Pipeline, a block-trading venue operator and agency brokerage, will launch its multilateral trading facility (MTF) in early May, offering European market participants a fresh way of executing block trades that includes an element of pre-trade transparency.
Pipeline has been offering a restricted service in Europe since early 2009, consisting of its Algorithmic Switching Engine, an order execution and dark pool aggregation tool.
“In the last four or five months, we've made an extra effort to sign up the sell-side, as we've continued to develop our relationships with the buy-side,” Marcus Hooper, executive director, Pipeline Europe, told theTRADEnews.com. “We have also added new anti-gaming technology for the Block Board and we are confident that the system cannot be manipulated by predatory traders.”
According to Hooper, between 35-40% of members from launch will comprise sell-side participants and the MTF expects to have a total of 200 firms connected within the first six months.
Similar to its US operation, Pipeline will now offer the Block Board MTF and the Algorithmic Switching Engine, which selects the most appropriate algorithmic strategy for a particular trade.
Execution costs for both will be determined based on the ratio of trading done on the Block Board compared to the Algorithmic Switching Engine. Proactive traders, or those that supply liquidity to the system, will receive fee discounts under a liquidity provider programme.
Unlike other dark pools, the Block Board will have an element of pre-trade transparency, which Hooper believes is the unique feature of the MTF. The pre-trade information will give members an indication of liquidity in the system without revealing enough information to enable orders to be gamed.
Members will be alerted to potential trading opportunities in the stocks they are watching with one of three flags – two of which form an important part of the MTF's anti-gaming functionality.
An orange flag indicates live available liquidity at the mid-point, without revealing buy/sell direction or quantity to the trading counterparty. A yellow flag indicates that a match is available to parties that have live orders, but not at the mid-point, while a black flag indicates to a trader that there is a potential match, but with a smaller quantity than desired. The minimum size of an order in Pipeline is around 0.5% of the average daily value traded of a stock, but users have the ability to specify a larger minimum acceptable quantity (MAQ).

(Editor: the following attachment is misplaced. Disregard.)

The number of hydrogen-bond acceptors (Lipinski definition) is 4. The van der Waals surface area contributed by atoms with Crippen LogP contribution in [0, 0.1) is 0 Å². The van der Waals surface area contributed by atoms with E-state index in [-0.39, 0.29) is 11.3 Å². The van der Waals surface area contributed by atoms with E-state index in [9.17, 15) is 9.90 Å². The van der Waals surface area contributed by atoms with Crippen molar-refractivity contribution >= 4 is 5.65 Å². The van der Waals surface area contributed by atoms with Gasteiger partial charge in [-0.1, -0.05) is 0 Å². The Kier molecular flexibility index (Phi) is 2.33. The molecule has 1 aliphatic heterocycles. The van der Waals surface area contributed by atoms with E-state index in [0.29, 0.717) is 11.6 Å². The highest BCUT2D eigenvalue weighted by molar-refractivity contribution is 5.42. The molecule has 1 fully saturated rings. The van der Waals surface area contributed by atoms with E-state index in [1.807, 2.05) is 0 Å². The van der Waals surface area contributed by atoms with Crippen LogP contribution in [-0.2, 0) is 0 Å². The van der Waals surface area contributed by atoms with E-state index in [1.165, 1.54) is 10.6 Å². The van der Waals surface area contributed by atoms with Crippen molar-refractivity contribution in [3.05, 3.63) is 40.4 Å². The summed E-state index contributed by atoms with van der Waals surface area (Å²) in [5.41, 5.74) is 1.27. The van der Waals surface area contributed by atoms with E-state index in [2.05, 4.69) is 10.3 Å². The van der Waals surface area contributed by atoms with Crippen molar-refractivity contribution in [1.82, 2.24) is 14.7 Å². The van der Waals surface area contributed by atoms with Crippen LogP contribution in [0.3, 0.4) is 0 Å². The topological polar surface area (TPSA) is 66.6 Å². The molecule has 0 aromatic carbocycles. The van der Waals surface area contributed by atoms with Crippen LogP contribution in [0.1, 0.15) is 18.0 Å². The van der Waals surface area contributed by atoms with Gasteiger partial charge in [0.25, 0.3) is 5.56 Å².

The use of different trading flags, believes Hooper, will ensure Pipeline's market model is aligned with a desire by the European Commission (EC) to provide as much transparency to the market as possible, particularly when considering actionable indications of interest.
In its recent MiFID consultation document, the EC recommended pre-trade transparency requirements for actionable IOIs, to ensure equal access to liquidity. If the proposal becomes law, it could hamper direct negotiation of large trades on block crossing networks that using blotter-scraping technology, says Hooper.
“The EC has expressed concern about actionable IOIs and the regulatory issues they raise,” said Hooper. “We are trying to put a level of transparency around orders that wouldn't normally be transparent that will allow trading firms to trade large orders in a broader way than a closed user group.”
The use of multiple flags can help to limit potential gaming scenarios.
For example, if a trader sees an orange flag in a stock he/she was interested in, but received no direct match or yellow flag indicating a price difference when trying to interact with it, the trader could infer that the order is of a similar direction to the one he/she posted and gain useful information.
But there is also a possibility that the order could be smaller than the MAQ specified. In this situation, the trader initiating the order would receive a black flag, but the trader looking for the liquidity would not. Therefore, the possibility of receiving a black flag means the trader can never be sure of an order's direction.
Any residual liquidity that remains after a match is found on the Block Board can be executed using Pipeline's Algorithmic Switching Engine, which operates under a separate brokerage licence held by the firm. The engine uses predictive technology to select the most appropriate strategy from a variety of externally-supplied algorithms. This gives buy-side traders another way of limiting market impact, as residual orders will be spread across multiple venues and algorithms.
Buy-side users of the Algorithmic Switching Engine can also use Pipeline's Alpha Pro, a predictive tool that analyses incoming orders in light of current market conditions and historical patterns. It can identify the factors most likely to predict impact-free price movement and recommend a trading strategy to maximise alpha capture and minimise adverse selection.